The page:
Politeness drives me crazy

Politeness is one of the things which drive me crazy and are source of most of my misunderstandings. As I mentioned earlier, I do not have this polite thing. You have an issue? Tell me! I will definitely let you know somehow, if I have one. But politeness is not just about complaints. It is also about modesty. Who can’t relate to the following situation? A friend has some chocolate and asks you: “Do you want a piece of chocolate?” Out of some stupid modesty you reply: “No thanks.”, while your mouth is watering. Your friend says “Okay.”, puts the chocolate away and you die a little inside. But you learned to not make that mistake again and say “Yes.”, if you have cravings the next time.

In India the situation is different: “Do you want more food?” You are already too full and reply: “No, thanks.” – SPLASH! A full big ladle of rice and Dal arrives at your plate, while your host is smiling. You want to be polite and eat. “But really, this is the last. There is no space left.” You finished and didn’t pay attention, because your tummy already hurts. When you look back onto your plate, there is another serving. You start crying a little, because your grandma told you to eat all the food on the plate. While you are eating, someone mentions the upcoming desert.

Defend your plate – a physical “No”

If you do not want to eat anymore, you have to fight. You also need a non-eater credibility! The Hindi-words for “enough”, “I am full.”, “There is no space left.” have all been tested and failed. I spend hours of stomach-ache and congestion to figure out how to reject food. You have to fight. It is like a tower-defence computer game: You have to do everything to defend your empty plate. Verbally and physically. Once you failed, you should also never visit the place again, because you lost your credibility. When people see that you continue eating (damn, grandma, it’s your fault!) after rejecting food, they will think, you are just acting polite. Start with the food umbrella: While you say “No, thanks.” 20 times, put your hands over the plate to protect it. It can really help to prevent your tummy from overfilling. Yet, it takes a lot of energy.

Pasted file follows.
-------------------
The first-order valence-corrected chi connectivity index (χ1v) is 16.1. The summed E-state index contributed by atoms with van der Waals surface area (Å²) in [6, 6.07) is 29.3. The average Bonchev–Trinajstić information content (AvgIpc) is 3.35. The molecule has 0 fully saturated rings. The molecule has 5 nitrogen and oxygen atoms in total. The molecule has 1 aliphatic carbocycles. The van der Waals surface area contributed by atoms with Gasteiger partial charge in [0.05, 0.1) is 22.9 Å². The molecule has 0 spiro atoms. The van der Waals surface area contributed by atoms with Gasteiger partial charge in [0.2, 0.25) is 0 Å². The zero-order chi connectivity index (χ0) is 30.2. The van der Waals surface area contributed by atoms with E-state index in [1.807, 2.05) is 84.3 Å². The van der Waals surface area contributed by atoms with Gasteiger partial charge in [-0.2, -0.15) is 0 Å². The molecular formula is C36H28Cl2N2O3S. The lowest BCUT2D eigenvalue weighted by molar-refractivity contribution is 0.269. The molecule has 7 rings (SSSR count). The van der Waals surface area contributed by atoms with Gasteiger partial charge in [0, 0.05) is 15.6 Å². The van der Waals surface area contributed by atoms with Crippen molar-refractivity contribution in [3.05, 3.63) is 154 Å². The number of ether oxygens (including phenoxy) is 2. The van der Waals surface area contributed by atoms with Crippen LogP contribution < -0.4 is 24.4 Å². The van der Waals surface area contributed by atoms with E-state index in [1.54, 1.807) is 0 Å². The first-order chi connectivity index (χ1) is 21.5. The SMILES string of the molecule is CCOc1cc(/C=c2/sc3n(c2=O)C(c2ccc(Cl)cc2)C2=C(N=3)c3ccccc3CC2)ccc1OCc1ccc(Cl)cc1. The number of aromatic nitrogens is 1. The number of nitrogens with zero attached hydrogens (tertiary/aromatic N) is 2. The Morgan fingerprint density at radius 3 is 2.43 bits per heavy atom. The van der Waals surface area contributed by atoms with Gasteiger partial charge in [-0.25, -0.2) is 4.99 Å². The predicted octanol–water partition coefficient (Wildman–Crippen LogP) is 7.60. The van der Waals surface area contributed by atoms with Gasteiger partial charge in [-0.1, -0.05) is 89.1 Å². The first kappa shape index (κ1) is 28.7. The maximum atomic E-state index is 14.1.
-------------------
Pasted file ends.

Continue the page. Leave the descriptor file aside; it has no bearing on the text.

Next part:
All this sounds a bit funny, but it is very close to reality. I literally found myself having lunch two times at different places, because people could not understand my “No.”. And it sounds like the most hilarious white-privilege, first-world problem on earth. But trust me, it is an issue if you can’t stop people from making you eat, what you don’t want. Constantly asking yourself, why no one takes your rejections serious, also makes you doubt your sanity a little. The only good part is that if I had to have too much food, it should be definitely Indian! Enjoy your meals.